What is Demonstrated Interest?

In the world of the Common Application, demonstrating interest is showing colleges that you are truly interested in their institution and not just checking a box. Why do colleges care?  Colleges are very interested in yield, or the number of students who are admitted that choose to enroll. Yield is important because it has become a proxy for popularity—the higher the yield, the more popular the school. Yield is also an important number in the US News and World Report rankings. If colleges want to move up the ranks, increasing yield numbers is very important.  In general, the highly selective colleges (think Stanford and the Ivies) do not need to measure if students are interested, they are always going to have high yield numbers. However, many other private institutions use demonstrated interest as a factor in admissions. Keep reading for 5 specific things you can do to demonstrate interest right now. (more…)

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Understanding Your GPA

Understanding Your GPA
Understanding Your GPA

Most students will have a GPA summary box on their transcript. Each GPA is interpreted by colleges and universities in different way. While some universities and colleges take your GPA on your transcript into consideration when reviewing your application, such as the UC’s and CSU’s, other schools will recalculate your GPA based on their needs. This may mean the college omits PE, Dance, Religion or Art classes from the GPA to focus in on the core academic classes. Many colleges and universities will not re-calculate your GPA, but will also  look carefully at the strength of your coursework and number of courses of college prep, honors, AP, and IB courses taken while evaluating your application. Your School Counselor submits a school profile with your application so that the admissions officer fully understands the grading scale of your school, as well as the rigor of coursework your high school offers. (more…)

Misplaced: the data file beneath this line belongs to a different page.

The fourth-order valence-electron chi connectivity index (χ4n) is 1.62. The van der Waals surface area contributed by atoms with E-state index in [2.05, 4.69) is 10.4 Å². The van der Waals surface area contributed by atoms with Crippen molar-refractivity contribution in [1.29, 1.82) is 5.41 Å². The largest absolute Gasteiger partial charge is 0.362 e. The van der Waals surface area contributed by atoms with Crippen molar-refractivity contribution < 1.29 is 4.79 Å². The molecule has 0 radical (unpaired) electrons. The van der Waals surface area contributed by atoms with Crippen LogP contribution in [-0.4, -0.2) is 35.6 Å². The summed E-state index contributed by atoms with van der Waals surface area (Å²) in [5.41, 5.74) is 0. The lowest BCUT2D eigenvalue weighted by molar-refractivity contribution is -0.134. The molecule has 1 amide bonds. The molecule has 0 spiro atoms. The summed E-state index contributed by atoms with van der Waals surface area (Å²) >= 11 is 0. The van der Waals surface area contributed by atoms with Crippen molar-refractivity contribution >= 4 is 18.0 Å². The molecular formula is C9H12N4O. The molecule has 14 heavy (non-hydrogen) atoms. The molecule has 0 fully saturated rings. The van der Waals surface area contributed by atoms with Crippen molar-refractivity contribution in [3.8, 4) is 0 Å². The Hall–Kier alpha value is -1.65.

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Building your Team

BUILDING YOUR TEAM

Getting into college is a team effort. You are the captain of your college application team, but you will need to surround yourself with individuals who can help make your college application shine. Your team should include your family, counselor, teacher(s) and College Calm! Below are some ideas regarding the roles that each group can play in helping your application be the best it can be. (more…)

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Find Some Time to Play

It is now officially SUMMER!!! I know here at College Calm we talk about how much we can “get done” over the summer for the college process, but the article below serves as a reminder that summer is also a time to play — for everyone — young, old, adolescent or middle aged.  We encourage everyone to leave some space this summer to PLAY.

This article was originally written for Patch.com by one of our wonderful students (before we even starting working together). It is a great synopsis of how we know many of our high school students are feeling, but cannot always articulate. Read this with your child/parent/friends and talk about your experiences and observations. Then you should read the article, “Who Fares Best in the College Process,” by Alice Kleeman, who references Laurel’s article and advocates for doing things you enjoy.

” I had a really hard time figuring out what to write about this week. I went back and forth between two other article ideas, wrote them out, but they didn’t sound like me. They were too critical and condemning for my taste. I took breaks in between these episodes of writers block to watch some TV, do some math homework, and just have time to be a teenager.